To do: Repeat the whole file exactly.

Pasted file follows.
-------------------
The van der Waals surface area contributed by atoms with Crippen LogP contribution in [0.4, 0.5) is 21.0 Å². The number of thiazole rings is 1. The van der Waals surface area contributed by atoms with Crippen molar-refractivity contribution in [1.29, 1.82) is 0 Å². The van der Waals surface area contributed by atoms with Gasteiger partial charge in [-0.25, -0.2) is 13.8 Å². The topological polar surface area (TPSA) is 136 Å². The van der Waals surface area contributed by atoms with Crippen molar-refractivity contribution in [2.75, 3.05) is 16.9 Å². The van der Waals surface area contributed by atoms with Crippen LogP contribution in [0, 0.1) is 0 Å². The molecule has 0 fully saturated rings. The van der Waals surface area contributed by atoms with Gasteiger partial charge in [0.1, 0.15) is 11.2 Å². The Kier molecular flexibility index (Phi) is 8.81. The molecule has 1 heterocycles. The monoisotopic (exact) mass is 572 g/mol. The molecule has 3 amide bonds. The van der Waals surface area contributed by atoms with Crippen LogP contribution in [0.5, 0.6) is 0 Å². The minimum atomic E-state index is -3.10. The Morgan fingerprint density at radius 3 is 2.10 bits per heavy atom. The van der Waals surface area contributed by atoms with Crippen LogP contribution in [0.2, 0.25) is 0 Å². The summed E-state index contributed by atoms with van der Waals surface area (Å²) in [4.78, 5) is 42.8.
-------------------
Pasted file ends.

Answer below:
The van der Waals surface area contributed by atoms with Crippen LogP contribution in [0.4, 0.5) is 21.0 Å². The number of thiazole rings is 1. The van der Waals surface area contributed by atoms with Crippen molar-refractivity contribution in [1.29, 1.82) is 0 Å². The van der Waals surface area contributed by atoms with Gasteiger partial charge in [-0.25, -0.2) is 13.8 Å². The topological polar surface area (TPSA) is 136 Å². The van der Waals surface area contributed by atoms with Crippen molar-refractivity contribution in [2.75, 3.05) is 16.9 Å². The van der Waals surface area contributed by atoms with Crippen LogP contribution in [0, 0.1) is 0 Å². The molecule has 0 fully saturated rings. The van der Waals surface area contributed by atoms with Gasteiger partial charge in [0.1, 0.15) is 11.2 Å². The Kier molecular flexibility index (Phi) is 8.81. The molecule has 1 heterocycles. The monoisotopic (exact) mass is 572 g/mol. The molecule has 3 amide bonds. The van der Waals surface area contributed by atoms with Crippen LogP contribution in [0.5, 0.6) is 0 Å². The minimum atomic E-state index is -3.10. The Morgan fingerprint density at radius 3 is 2.10 bits per heavy atom. The van der Waals surface area contributed by atoms with Crippen LogP contribution in [0.2, 0.25) is 0 Å². The summed E-state index contributed by atoms with van der Waals surface area (Å²) in [4.78, 5) is 42.8.